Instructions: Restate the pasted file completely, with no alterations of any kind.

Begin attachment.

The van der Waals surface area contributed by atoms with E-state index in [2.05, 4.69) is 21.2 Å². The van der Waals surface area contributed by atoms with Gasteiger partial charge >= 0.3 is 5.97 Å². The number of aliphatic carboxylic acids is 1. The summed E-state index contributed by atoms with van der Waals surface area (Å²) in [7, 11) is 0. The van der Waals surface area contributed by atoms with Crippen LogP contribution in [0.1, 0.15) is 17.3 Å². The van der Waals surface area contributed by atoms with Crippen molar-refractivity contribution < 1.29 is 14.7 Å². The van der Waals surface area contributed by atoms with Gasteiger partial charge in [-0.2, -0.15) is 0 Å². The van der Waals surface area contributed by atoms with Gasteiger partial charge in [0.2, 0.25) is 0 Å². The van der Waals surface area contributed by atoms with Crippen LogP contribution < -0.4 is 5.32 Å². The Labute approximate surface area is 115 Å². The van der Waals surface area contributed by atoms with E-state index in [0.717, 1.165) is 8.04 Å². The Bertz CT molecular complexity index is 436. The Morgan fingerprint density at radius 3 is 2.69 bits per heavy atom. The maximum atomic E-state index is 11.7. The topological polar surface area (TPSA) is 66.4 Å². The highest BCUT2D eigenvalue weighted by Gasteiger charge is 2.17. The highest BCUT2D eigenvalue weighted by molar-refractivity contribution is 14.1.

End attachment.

The van der Waals surface area contributed by atoms with E-state index in [2.05, 4.69) is 21.2 Å². The van der Waals surface area contributed by atoms with Gasteiger partial charge >= 0.3 is 5.97 Å². The number of aliphatic carboxylic acids is 1. The summed E-state index contributed by atoms with van der Waals surface area (Å²) in [7, 11) is 0. The van der Waals surface area contributed by atoms with Crippen LogP contribution in [0.1, 0.15) is 17.3 Å². The van der Waals surface area contributed by atoms with Crippen molar-refractivity contribution < 1.29 is 14.7 Å². The van der Waals surface area contributed by atoms with Gasteiger partial charge in [-0.2, -0.15) is 0 Å². The van der Waals surface area contributed by atoms with Gasteiger partial charge in [0.2, 0.25) is 0 Å². The van der Waals surface area contributed by atoms with Crippen LogP contribution < -0.4 is 5.32 Å². The Labute approximate surface area is 115 Å². The van der Waals surface area contributed by atoms with E-state index in [0.717, 1.165) is 8.04 Å². The Bertz CT molecular complexity index is 436. The Morgan fingerprint density at radius 3 is 2.69 bits per heavy atom. The maximum atomic E-state index is 11.7. The topological polar surface area (TPSA) is 66.4 Å². The highest BCUT2D eigenvalue weighted by Gasteiger charge is 2.17. The highest BCUT2D eigenvalue weighted by molar-refractivity contribution is 14.1.